The following editorial appears in The Asbury Park Press: The Lakewood Township Committee is expected to vote tonight on a Smart Growth Plan that would establish broad parameters for how the township will grow over the next 20 years.
Under the plan, Lakewood’s population, estimated at 70,000 in the 2008 Census update, would increase to a mind-boggling 230,000 by 2030.
There’s nothing smart about that level of development in a community that has had trouble absorbing far less growth than that in the past two decades.
If the committee approves the plan tonight, as expected, we urge residents appalled by the prospect of even more intensive development of Lakewood in the years ahead to fight back as the plan wends its way through the state endorsement process and the township’s master plan review process. Environmental groups also must join forces to oppose the plan.
If the Smart Growth Plan’s 2030 population estimates come to pass, Lakewood would become the third-largest city in New Jersey, behind only Newark (280,000) and Jersey City (240,000). The plan would add 50,000 people in the next decade and another 80,000 between 2020 and 2030. To put that in perspective, between 2000 and 2008, the last year for which Census estimates are available, the population of Ocean County – one of the fastest-growing counties in the state – added fewer than 50,000 people. Monmouth County’s population grew by 27,000 during that period.
Lakewood added 17,500 residents between 2000 and 2008, according to the county Planning Board – a far slower rate of growth than what is projected for the decades ahead. But even that pace of development put enormous strains on township services and created annual headaches for municipal and school board officials charged with balancing the budget. All too often, the only way to do it was to impose double-digit tax increases.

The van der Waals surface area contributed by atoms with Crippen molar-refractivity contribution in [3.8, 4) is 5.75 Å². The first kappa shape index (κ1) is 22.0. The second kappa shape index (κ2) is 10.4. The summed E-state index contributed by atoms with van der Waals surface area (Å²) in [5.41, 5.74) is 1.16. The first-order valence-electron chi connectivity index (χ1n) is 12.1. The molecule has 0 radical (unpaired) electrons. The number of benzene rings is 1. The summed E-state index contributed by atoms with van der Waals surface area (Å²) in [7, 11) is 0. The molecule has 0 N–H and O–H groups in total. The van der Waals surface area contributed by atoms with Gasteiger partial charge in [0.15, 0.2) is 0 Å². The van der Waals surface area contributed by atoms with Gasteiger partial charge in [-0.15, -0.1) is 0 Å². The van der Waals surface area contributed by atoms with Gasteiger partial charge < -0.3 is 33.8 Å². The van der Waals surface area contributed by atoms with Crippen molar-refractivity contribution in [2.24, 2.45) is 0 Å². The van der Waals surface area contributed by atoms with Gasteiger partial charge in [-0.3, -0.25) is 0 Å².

Among other things, the Smart Growth plan says Lakewood would need to double the number of housing units in the township to accommodate the projected growth in 20 years. That level of development would be insane. It would be certain to have an adverse impact on the environment – an issue that warranted just one paragraph in the Smart Growth Plan. Water from all of Lakewood drains into the Barnegat Bay via the Metedeconk River, whose northern and southern branches and many tributaries slice through much of the eastern half of Lakewood.
Lakewood is hopeful its Smart Growth Plan will receive the blessing of the state Office of Smart Growth. The state doesn’t have the authority to reject the plan. But if it endorses it, Lakewood will be more likely to receive grants and other sources of funding for infrastructure improvements.
It’s clear the Township Committee wants to grow as quickly as zoning and environmental regulations will allow. Those who believe in preserving the environment, maintaining a stable tax rate and allowing for a reasonable quality of life – a group we hope includes county and state planners – must do everything they can to head off the reckless pace of growth envisioned by Lakewood officials.